Table of contents
- What is the title of the text and what is the text about?
- What is the author’s view? How do I know?
- What is the evidence presented by the author to support ideas?
- Is the evidence valid? How do I know?
- Is the evidence relevant? How do I know?
- Have I heard/read anything similar or dissimilar? What was it?
- Do I agree or disagree with the views expressed by the author? Why?
What is the title of the text and what is the text about?
The chosen article: “Modern Milgram experiment sheds light on the power of authority” (Abbot, A. 2016) explores two similar studies. Firstly, the controversial 1963 study by Stanley Milgram (Milgram, S. 1963) and then the 2016 study by Universite´ libre de Bruxelles that mimics the original study but with important ethical boundaries (Caspar, E.A, Christensen, A.C, Haggard, P. 2016). The objective of both studies on coerced action is how responsibility for the action is shifted to the one giving the order, whether sinister or benign (Abbot, A. 2016). The hypothesis tested is to see whether coerced action really does cause the subject to lose the sense of responsibility.
What is the author’s view? How do I know?
The author reporting on the studies is surprisingly non-committal to which side she sits on this debate. The debate here is: whether following orders removes oneself from fault, and therefore responsibility regardless of the action’s outcome. The author keeps strictly to the facts of the studies and does not give us their opinion.
What is the evidence presented by the author to support ideas?
In the concluding remarks, usually a space to offer an opinion, the author simply offers insight. The final statement: “companies that want to create — or avoid — a feeling of personal responsibility among their employees could take its lessons on board” (Abbot, A. 2016. para. 15). The insight given is remarkably simple - and yet powerful. We can take this as a lesson in accountability, to show our employees how to take responsibility for their actions. Regardless of what the person who instructed them to do said.
Is the evidence valid? How do I know?
Both studies that are explored are published and reviewed scholarly studies. The article by Abbot is written by a journalist - reporting what is found. The article points to references to said studies as well as several quotes from the neuroscientist leading the study itself.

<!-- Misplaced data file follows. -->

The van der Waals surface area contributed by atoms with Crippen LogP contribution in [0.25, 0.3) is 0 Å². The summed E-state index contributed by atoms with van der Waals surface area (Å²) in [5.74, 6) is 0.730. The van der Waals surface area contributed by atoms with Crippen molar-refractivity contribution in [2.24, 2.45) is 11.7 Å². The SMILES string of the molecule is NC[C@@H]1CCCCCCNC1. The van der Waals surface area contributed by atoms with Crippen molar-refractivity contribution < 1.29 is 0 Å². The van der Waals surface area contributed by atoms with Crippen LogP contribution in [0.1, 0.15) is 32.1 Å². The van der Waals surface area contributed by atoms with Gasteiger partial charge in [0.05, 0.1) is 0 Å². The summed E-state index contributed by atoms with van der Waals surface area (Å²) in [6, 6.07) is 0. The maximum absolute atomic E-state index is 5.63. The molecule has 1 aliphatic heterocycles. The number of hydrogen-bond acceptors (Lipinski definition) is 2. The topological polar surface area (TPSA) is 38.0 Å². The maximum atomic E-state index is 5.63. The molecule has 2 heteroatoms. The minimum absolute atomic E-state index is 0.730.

Is the evidence relevant? How do I know?
The timing of the article, as well as the title photograph - was brought on by the 2015 Biopic, “Experimenter” (Almereyda, M. 2015). Making it relevant to the discussions brought on by the film. Moreover - the findings of the study are relevant to the applications in business and law. ‘I was just following orders’ is no longer considered a justification for evil actions.
Have I heard/read anything similar or dissimilar? What was it?
In an article from People’s World in January this year, the 2005 Nobel Prize winner, Harold Pinter wrote a dark comedy called “The Hothouse”. It is reported that Pinter’s writing preceded Milgram's study and showed remarkable insight that professional academics would later understand. The key takeaway for me was: “As in any dysfunctional system, everyone is always blaming other people” (Gordon, E. A. 2018)
Do I agree or disagree with the views expressed by the author? Why?
The subject matter is extremely interesting, I find myself drawn to the application in business - and how we can encourage accountability despite orders from above. The fact is that we really need to be accountable for our own actions. It is too easy to blame others for a situation, or outcome that we don’t necessarily agree with. We must aspire to take full responsibility for our actions. Whenever an order comes to do something we disagree with - to be strong enough to object and refuse the order.
- Milgram, S. (1963). Behavioral study of obedience. J. Abnorm. Psychol.
- 67, 371–378. Retrieved from https://www.birdvilleschools.net/cms/lib/TX01000797/Centricity/Domain/1013/AP%20Psychology/milgram.pdf
- Caspar, E.A, Christensen, A.C, Haggard, P. (2016). Coercion Changes the Sense of Agency in the Human Brain. Current Biology, Volume 26, Issue 5, 585 - 592. Retrieved from http://www.cell.com/current-biology/pdf/S0960-9822(16)00052-X.pdf
- Abbot, A. (2016, February 18). Modern Milgram's experiment sheds light on the power of authority. Retrieved from https://www.nature.com/news/modern-milgram-experiment-sheds-light-on-power-of-authority-1.19408
- Almereyda, M. (Director). (2015). Experimenter [Motion picture]. United States of America: BB Film Productions.
- Gordon, E. A. (2018, January 29). Harold Pinter's dark comedy 'The Hothouse' menacingly amuses in L.A. Retrieved February, from https://www.peoplesworld.org/article/harold-pinters-dark-comedy-the-hothouse-menacingly-amuses-in-l-a/